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Airlines to shed tens of thousands of workers as federal pandemic aid expires

Airlines warn employees of possible furloughs
Airlines warn employees of possible furloughs... 02:03

American Airlines will lay off 19,000 workers in October after federal aid designed to protect jobs lapses, the carrier said on Tuesday. Word of the drastic cuts came a day after Delta Air Lines told its pilots that 1,941 of them would be furloughed. Both moves come as the industry attempts to stay aloft amid catastrophic losses stemming from COVID-19.

The massive cuts are not entirely unexpected. Major airlines weeks ago warned they'd have to furlough more than 80,000 pilots, flight attendants and other airline workers once the $25 billion in government aid runs out at the end of September. The money, which covered wages, was initially granted in March as part of a larger economic aid package and was intended to help carriers survive the pandemic until the public health crisis ended.

But as the coronavirus has continued to spread, so has the industry's slide. In addition to vacationers reluctant to travel for fear of contracting coronavirus, the large U.S. carriers have lost money-generating business travelers to the pandemic, jeopardizing the livelihoods of tens of thousands of aviation workers.

"We have come to you many times throughout the pandemic, often with sobering updates on a world none of us could have imagined," American Airlines' CEO Doug Parker and its president Robert Isom wrote in a memo to staff announcing the reductions. "Today is the hardest message we have had to share so far — the announcement of involuntary staffing reductions effective October 1."

American will have at least 40,000 fewer employees as of the start of October than it did on March 1, before the pandemic spread widely. The carrier had more than 140,000 U.S.-based employees pre-pandemic, and the cuts will leave its headcount at or below 100,000, it said.

In October through December of this year, American plans to fly less than half its usual schedule, and only one-fourth of its lucrative international service, the Associated Press reports. The airline, based in Fort Worth, Texas, announced last week that it was pulling out of 15 smaller U.S. cities in October. That move was seen as a warning shot to Washington that it should approve more money for airline payrolls, the AP reports.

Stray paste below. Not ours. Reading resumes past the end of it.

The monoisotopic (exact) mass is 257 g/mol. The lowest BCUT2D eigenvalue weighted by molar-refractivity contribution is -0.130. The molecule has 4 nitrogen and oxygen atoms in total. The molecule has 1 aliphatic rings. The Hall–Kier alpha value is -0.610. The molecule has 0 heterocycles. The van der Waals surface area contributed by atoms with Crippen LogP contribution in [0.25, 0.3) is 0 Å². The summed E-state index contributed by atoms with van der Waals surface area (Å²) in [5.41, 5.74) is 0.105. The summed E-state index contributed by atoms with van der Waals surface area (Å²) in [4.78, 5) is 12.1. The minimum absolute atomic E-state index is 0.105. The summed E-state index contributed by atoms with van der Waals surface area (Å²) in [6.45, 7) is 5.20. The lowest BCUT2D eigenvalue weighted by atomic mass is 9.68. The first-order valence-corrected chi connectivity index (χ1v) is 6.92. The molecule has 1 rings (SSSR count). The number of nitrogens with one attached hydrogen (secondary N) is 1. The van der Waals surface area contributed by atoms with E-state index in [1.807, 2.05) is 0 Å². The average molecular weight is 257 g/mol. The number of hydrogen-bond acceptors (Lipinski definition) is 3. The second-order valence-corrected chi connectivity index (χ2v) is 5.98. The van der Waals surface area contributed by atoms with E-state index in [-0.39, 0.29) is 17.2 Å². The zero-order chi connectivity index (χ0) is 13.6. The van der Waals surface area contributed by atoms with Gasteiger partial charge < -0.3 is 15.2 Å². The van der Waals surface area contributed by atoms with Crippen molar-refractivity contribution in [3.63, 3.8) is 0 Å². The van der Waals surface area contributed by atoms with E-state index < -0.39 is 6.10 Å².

Airlines lobby Congress for more bailouts 03:08

Delta's head of flight operations, John Laughter, told employees in a memo on Monday that the airline is "simply overstaffed," and would be furloughing more than 1,900 pilots.

"We are six months into this pandemic and only 25% of our revenues have been recovered. Unfortunately, we see few catalysts over the next six months to meaningfully change this trajectory," Laughter wrote in the memo emailed to CBS MoneyWatch.

The Air Line Pilots Association said it's "extremely disappointed that management has chosen to furlough 1,941 pilots effective October 1," adding that the carrier was using the threat of unpaid time off to force the union to accept involuntary concessions. 

More than 1,500 pilots are voluntarily leaving Delta next week, with hundreds more to follow, to give colleagues a chance to continue working, ALPA said in an emailed statement. All told, nearly 4,000 pilots are leaving Delta, according to the union.

"Despite the furlough notices, ALPA will continue to work with our airline to find mitigations for this temporary overstaffing," it added.

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